The Switch is officially here and the console has already been met with extreme levels of hype and skepticism.
At a retail price of 299 dollars, the system comes with the portable tablet, dock for a TV and the revolutionary controller called a “Joy Con.”
Players get everything they need to get the Switch up and running, except for a game.
The biggest title available upon launch is the highly anticipated “The Legend of Zelda: Breath of the Wild,” which will be an additional 60 dollars. There is currently no bundle available that includes the system with the game, but that may change around the holiday season.
It should be noted that “Breath of the Wild” will also be released for Wii U, Nintendo’s last generation system.
Besides “Breath of the Wild,” there are only three new games that will be available: “1 2 Switch,” “Snipperclips” and “Bomberman R.”
While these are three games that are developed by third-party developers (non-Nintendo), these titles seem underwhelming compared to “Zelda.”
With such an anticipated first-party game title being available for both systems, it is not a stretch to think that this may inhibit Wii U players from jumping on to the new system if they can just play it on their current system.
Here Nintendo seems to be impeding its own market from adopting its next system. Whether “Zelda” being available for both systems will help sales remains to be seen.
It is one of Nintendo’s more baffling moves amidst the launch of the Switch and it is beginning to raise more skepticism among the video game community.
“One thing I’m nervous for is that people were this excited for the Wii when it came out and it turned out to be very gimmicky,” said sophomore Drew Santos.
Of course, the Wii debuted with major commercial success in 2006, launching with major heavy hitting first party titles, yet was unable to cultivate much longevity with third-party developers.
Another disheartening fact when it comes content is that many of the console’s online capabilities will not be available.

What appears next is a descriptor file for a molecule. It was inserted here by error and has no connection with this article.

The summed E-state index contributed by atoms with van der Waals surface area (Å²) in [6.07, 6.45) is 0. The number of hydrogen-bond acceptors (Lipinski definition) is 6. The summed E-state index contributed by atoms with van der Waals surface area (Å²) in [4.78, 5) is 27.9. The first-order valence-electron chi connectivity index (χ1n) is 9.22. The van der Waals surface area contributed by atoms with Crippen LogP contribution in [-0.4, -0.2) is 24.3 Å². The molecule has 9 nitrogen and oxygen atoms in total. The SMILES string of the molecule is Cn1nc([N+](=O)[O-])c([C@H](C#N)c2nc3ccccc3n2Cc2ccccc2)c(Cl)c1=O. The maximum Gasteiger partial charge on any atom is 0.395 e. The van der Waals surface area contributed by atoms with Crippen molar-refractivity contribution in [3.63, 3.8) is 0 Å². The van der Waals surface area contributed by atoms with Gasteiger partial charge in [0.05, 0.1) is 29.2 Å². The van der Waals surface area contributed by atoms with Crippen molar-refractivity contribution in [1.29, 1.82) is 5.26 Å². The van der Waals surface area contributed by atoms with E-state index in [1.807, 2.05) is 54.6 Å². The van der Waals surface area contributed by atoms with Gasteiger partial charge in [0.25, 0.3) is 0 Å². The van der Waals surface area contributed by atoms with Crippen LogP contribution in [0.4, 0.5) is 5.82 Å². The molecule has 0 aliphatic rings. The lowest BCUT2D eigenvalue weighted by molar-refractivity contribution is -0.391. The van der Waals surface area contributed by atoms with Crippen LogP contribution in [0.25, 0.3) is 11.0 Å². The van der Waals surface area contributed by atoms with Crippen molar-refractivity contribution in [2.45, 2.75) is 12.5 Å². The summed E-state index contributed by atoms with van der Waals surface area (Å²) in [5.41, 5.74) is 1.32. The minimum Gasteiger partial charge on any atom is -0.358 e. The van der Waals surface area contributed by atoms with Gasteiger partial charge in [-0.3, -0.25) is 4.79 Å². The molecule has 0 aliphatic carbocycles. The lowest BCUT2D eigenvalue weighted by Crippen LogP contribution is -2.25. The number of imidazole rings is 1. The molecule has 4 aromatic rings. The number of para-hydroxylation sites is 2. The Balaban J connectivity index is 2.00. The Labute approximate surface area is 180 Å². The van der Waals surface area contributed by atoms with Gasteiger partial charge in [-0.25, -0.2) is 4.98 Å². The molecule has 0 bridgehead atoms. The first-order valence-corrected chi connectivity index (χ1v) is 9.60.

“Virtual Console games will not be available on Nintendo Switch at launch,” said Nintendo in a press release. “We will share more information in the future.”
It appears anyone who was hoping to download classic Nintendo games in hopes of easing the time between “Zelda” and the holiday release of “Super Mario Odyssey” will be very disappointed.
As of right now there is a lot of uncertainty surrounding Nintendo, especially post-NES Classic launch when Nintendo offered a 60 dollar plug-and-play version of the Nintendo Entertainment system that was preloaded with 30 games.
According to a statement made by Reggie Fils-Aime, president and CEO of Nintendo of America, “we thought that the consumer that already had a Wii or Wii U and had purchased those games once or twice already, we didn’t think they’d buy the NES classic.”
It is here that Nintendo seems to not understand how effective classic games are in the market and launching the Switch without this feature seems like a major misjudgment.
It is unclear if the Switch can avoid the fate of the Wii and the Wii U, but Nintendo’s moves hardly suggest anything has improved.
“Before I buy a Switch, I’m going to wait to see the announcement for the Xbox Scorpio before I shell out money for another console,” Santos said.